September 5th and 6th: Goodbye to Burghley   Leave a comment

Before I move on, I’d like to talk a little more about the last day of Burghley, show jumping day. It was rainy and our seats were in the second row of the grandstand, right next to the hard strip where they do the trotting up. Which I thought would be advantageous, and it would have been, but for the rain driving in upon us. If the grandstand roof had a two-foot overhang on it, we would have stayed dry; but it did not, and the rain made the first row actually uninhabitable except by people in comprehensive rain gear, and the second row pretty uncomfortable. However, we soldiered on!

This day started with the inspection of competitor horses, or the ‘trotting up’. Each horse was presented for inspection and trotted up and down a hard strip of ground (might even have been pavement) in front of a panel of three or four inspecting judges. This was to ensure that they had come through the cross country phase the day before without injury and were in good order for the show jumping.

It was heartening to see how many of the horses came out with fire in their bellies, even after such a run as they had the day before. Some pranced and fairly dragged their riders (the riders presented the horses) up and down the trotting strip. The crowd loved this and gave them a big hand of applause for their condition and overall sassiness. Others did their job quietly but well, and there were two that trotted too quietly. I couldn’t see any outright lameness, but the judges held those two horses for re-inspection, and only one was allowed to go on – so there was one elimination at the trotting-up.

The riders, presenting their horses, generally wore pretty smart clothes – the men in jackets and ties, the women in pantsuits or (believe it or not) dresses and heels. How they could run alongside their horses in that gear, I can’t comprehend. But they did it, and there were no wardrobe malfunctions.

On to the showjumping!

I have photos and video, and once I get it dumped off the camera, I’ll put it up here. There were few clear rounds at all. Some of the rider/horse combos that I expected to do well, had enough faults to keep them out of the running. The ground was very soft because of the rain, and several horses slipped on turns, but none went down. No rider falls or unanticipated dismounts. William Fox-Pitt was in the lead position going in, so the only way anyone else could win, even if they were perfect, was if he had any faults – but he had none; he and his horse, as I said, magically jumped the course clear (by over-jumping each element by almost a foot!) and within time, for a perfect double clear and a historic win. Fox-Pitt is the only person to have won Burghley six times, beating out Mark Todd, the only other competitor who has also had five wins at this venue.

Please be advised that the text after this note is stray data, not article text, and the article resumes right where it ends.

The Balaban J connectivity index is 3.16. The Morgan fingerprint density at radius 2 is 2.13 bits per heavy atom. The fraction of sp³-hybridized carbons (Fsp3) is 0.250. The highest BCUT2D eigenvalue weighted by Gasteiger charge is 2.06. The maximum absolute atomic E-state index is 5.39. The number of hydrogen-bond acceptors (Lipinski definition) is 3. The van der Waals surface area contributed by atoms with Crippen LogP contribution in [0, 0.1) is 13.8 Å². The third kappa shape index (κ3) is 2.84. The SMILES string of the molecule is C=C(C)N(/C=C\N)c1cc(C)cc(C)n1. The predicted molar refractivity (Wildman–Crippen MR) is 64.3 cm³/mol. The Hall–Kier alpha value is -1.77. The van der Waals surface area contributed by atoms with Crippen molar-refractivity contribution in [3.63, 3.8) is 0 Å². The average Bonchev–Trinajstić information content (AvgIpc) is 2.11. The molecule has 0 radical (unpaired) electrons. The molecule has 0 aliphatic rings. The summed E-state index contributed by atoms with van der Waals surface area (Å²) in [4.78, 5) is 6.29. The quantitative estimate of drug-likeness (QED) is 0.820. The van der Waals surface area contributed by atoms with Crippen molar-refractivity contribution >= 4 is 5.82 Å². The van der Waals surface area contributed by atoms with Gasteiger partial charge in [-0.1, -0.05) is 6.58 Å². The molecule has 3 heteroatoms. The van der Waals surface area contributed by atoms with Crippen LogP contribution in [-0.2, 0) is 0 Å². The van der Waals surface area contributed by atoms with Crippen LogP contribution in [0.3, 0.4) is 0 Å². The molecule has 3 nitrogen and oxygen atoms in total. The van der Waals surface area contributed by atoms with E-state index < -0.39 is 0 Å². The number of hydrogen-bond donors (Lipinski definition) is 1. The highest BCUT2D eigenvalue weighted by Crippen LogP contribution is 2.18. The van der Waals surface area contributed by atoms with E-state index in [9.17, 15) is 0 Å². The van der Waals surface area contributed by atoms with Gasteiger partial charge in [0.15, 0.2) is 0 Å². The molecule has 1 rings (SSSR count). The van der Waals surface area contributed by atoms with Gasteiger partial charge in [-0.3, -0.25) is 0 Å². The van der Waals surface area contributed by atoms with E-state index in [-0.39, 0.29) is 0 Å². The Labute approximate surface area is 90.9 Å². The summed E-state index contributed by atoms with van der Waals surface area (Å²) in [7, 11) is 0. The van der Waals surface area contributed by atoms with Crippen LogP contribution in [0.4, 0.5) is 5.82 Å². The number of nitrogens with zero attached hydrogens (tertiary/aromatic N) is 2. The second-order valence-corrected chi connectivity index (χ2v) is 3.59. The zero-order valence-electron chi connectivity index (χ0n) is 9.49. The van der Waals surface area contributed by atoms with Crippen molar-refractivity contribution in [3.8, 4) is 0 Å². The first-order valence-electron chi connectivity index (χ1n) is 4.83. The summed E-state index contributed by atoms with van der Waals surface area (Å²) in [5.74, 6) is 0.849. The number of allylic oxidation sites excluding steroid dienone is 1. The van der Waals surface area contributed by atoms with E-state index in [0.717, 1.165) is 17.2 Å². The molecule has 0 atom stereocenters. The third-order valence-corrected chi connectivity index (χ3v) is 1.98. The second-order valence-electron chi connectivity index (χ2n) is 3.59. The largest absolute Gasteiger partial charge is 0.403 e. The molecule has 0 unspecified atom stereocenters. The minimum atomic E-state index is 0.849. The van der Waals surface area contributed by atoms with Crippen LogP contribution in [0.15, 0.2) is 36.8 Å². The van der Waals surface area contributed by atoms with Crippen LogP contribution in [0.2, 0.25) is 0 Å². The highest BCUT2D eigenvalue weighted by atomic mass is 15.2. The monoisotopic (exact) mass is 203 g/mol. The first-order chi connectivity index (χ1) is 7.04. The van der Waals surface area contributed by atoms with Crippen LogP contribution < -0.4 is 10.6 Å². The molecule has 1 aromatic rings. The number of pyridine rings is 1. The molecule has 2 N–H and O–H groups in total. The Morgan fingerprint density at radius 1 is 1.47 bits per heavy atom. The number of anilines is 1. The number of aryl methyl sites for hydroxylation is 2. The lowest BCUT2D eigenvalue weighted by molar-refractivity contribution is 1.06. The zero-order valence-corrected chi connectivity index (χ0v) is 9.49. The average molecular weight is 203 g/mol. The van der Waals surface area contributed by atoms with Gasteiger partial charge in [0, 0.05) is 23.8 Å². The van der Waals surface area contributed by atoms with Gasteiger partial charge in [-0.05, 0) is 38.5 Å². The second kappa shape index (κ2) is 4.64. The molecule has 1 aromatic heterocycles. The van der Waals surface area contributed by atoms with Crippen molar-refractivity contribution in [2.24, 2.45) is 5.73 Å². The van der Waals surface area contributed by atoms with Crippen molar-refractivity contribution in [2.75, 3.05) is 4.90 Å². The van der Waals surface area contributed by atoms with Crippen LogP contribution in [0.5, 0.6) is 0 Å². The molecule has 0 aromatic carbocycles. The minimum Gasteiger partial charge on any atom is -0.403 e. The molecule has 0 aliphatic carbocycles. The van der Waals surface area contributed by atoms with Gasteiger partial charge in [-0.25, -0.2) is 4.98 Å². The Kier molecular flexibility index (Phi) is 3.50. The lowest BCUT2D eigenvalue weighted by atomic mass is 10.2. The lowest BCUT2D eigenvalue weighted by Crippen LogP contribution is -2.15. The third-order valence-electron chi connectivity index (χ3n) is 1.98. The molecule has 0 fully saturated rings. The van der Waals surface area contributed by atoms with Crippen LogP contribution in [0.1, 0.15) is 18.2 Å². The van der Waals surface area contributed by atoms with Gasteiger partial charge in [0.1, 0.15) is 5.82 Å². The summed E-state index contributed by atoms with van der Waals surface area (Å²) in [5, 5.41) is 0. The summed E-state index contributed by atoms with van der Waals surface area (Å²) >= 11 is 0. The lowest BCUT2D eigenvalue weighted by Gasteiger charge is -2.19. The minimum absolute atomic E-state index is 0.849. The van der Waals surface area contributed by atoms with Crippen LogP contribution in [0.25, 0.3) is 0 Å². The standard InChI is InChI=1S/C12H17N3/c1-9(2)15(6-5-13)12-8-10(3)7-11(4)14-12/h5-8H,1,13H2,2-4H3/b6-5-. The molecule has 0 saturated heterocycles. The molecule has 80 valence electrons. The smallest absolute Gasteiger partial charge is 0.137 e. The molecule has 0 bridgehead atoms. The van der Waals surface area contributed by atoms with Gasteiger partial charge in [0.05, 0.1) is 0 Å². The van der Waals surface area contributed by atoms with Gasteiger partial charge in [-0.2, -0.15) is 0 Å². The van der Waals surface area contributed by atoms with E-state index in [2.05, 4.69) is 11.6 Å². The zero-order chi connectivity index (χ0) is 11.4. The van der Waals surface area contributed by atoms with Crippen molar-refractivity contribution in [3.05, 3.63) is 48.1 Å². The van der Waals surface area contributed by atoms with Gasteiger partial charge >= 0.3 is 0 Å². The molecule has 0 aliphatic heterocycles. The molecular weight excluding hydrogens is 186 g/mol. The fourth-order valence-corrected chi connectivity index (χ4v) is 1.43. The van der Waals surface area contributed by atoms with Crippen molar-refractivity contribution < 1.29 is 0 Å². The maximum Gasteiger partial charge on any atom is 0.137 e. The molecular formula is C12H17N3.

We wound up our day by watching the young Event Pony trials – ponies aged 6 and under are shown first in dressage, then they instantly go from there into a showjumping ring, which has a series of three cross country jumps tacked on to the end – so they are shown in all three phases in a matter of minutes. These were probably the best-conformed, most gorgeous ponies I’d ever seen. It’s extremely good marketing to get your pony seen here, and if they win this, their price will jump considerably; so there’s a lot at stake. Junior riders compete the ponies and they ride extremely well – some of the green ponies really are not confirmed in the jumping and they need lots of guidance, and these kids are able to do the job. It was very impressive.

Right before departing the grounds, we took a picture with our fellow guests and new friends, Karen and Nick, in front of Jump 33.

The following day, September 6th, our kind hosts Jilly and Michael took us to Barnack Church before dropping us off at the Peterborough train station.

Church of John the Baptist, Barnack, Lincolnshire

Anglo Saxon door detail

Church interior

Wall memorial, dated 1012

Detail of date

It was really lovely, and very, very old – and still in continual use. That is amazing to me, that an Anglo-Saxon building dating from 1012 (1012! Not a typo!) is still in use, and not roped off as a historical artifact. Au contraire, by the door is a cork board with all kinds of bulletins and announcements; this be a living kirk.

Full of fantastic wood carving and the smartest organ I’ve ever seen!

 

After a look at this venerable place, we said our goodbyes to Jilly and Michael and got on the train to King’s Cross. Once there, we caught a taxi to our hotel for the last night in the UK: the Cardiff Hotel, near Paddington Station.

That night we had a fantastic dinner of dim sum at Pearl Liang, which is north of Paddington and St. Mary’s Hospital. It was exquisite and a great send-off.

The next morning, the shuttle came to pick us up and took us to Heathrow….the start of a long trip. Lisbeth and I each watched two or three movies during the flight, dozed a little, and so on. Luckily, our travel was uneventful in the extreme – perfect! So we arrived tired but not ruffled, in Kansas City – very glad to be home.

carving

A most lovely ceiling

Angel mosaics, in lovely shape

All the wood was OAK, OAK, OAK

Wyvern?

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Posted September 10, 2011 by Evelyn in Uncategorized

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